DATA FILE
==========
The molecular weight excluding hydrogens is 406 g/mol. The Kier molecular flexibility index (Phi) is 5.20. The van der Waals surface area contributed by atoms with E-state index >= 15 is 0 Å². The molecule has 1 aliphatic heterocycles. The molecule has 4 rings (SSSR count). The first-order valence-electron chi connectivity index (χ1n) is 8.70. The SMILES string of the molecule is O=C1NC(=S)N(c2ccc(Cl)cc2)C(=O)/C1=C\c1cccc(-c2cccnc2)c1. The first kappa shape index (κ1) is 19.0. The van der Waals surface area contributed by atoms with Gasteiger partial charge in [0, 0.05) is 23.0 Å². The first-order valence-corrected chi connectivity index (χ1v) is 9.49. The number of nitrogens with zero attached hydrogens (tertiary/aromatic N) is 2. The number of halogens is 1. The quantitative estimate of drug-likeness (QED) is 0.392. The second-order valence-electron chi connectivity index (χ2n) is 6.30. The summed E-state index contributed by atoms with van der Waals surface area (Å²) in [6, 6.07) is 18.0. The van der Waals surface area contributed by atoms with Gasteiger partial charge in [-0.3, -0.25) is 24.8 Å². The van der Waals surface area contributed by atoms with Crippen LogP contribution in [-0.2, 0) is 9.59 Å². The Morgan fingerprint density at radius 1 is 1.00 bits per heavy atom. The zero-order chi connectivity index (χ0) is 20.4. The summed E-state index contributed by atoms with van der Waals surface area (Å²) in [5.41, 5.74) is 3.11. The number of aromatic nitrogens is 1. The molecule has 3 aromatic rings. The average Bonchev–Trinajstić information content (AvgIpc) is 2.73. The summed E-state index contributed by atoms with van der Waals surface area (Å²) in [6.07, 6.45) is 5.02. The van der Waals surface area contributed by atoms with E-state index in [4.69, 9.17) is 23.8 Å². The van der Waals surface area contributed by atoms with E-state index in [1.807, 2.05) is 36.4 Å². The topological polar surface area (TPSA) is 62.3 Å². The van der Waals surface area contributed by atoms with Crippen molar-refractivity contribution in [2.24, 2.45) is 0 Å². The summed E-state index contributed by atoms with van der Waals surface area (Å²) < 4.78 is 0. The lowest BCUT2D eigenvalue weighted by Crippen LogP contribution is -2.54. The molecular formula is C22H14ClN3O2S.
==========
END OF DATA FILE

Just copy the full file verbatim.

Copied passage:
The molecular weight excluding hydrogens is 406 g/mol. The Kier molecular flexibility index (Phi) is 5.20. The van der Waals surface area contributed by atoms with E-state index >= 15 is 0 Å². The molecule has 1 aliphatic heterocycles. The molecule has 4 rings (SSSR count). The first-order valence-electron chi connectivity index (χ1n) is 8.70. The SMILES string of the molecule is O=C1NC(=S)N(c2ccc(Cl)cc2)C(=O)/C1=C\c1cccc(-c2cccnc2)c1. The first kappa shape index (κ1) is 19.0. The van der Waals surface area contributed by atoms with Gasteiger partial charge in [0, 0.05) is 23.0 Å². The first-order valence-corrected chi connectivity index (χ1v) is 9.49. The number of nitrogens with zero attached hydrogens (tertiary/aromatic N) is 2. The number of halogens is 1. The quantitative estimate of drug-likeness (QED) is 0.392. The second-order valence-electron chi connectivity index (χ2n) is 6.30. The summed E-state index contributed by atoms with van der Waals surface area (Å²) in [6, 6.07) is 18.0. The van der Waals surface area contributed by atoms with Gasteiger partial charge in [-0.3, -0.25) is 24.8 Å². The van der Waals surface area contributed by atoms with Crippen LogP contribution in [-0.2, 0) is 9.59 Å². The Morgan fingerprint density at radius 1 is 1.00 bits per heavy atom. The zero-order chi connectivity index (χ0) is 20.4. The summed E-state index contributed by atoms with van der Waals surface area (Å²) in [5.41, 5.74) is 3.11. The number of aromatic nitrogens is 1. The molecule has 3 aromatic rings. The average Bonchev–Trinajstić information content (AvgIpc) is 2.73. The summed E-state index contributed by atoms with van der Waals surface area (Å²) in [6.07, 6.45) is 5.02. The van der Waals surface area contributed by atoms with E-state index in [4.69, 9.17) is 23.8 Å². The van der Waals surface area contributed by atoms with E-state index in [1.807, 2.05) is 36.4 Å². The topological polar surface area (TPSA) is 62.3 Å². The van der Waals surface area contributed by atoms with Crippen molar-refractivity contribution in [2.24, 2.45) is 0 Å². The summed E-state index contributed by atoms with van der Waals surface area (Å²) < 4.78 is 0. The lowest BCUT2D eigenvalue weighted by Crippen LogP contribution is -2.54. The molecular formula is C22H14ClN3O2S.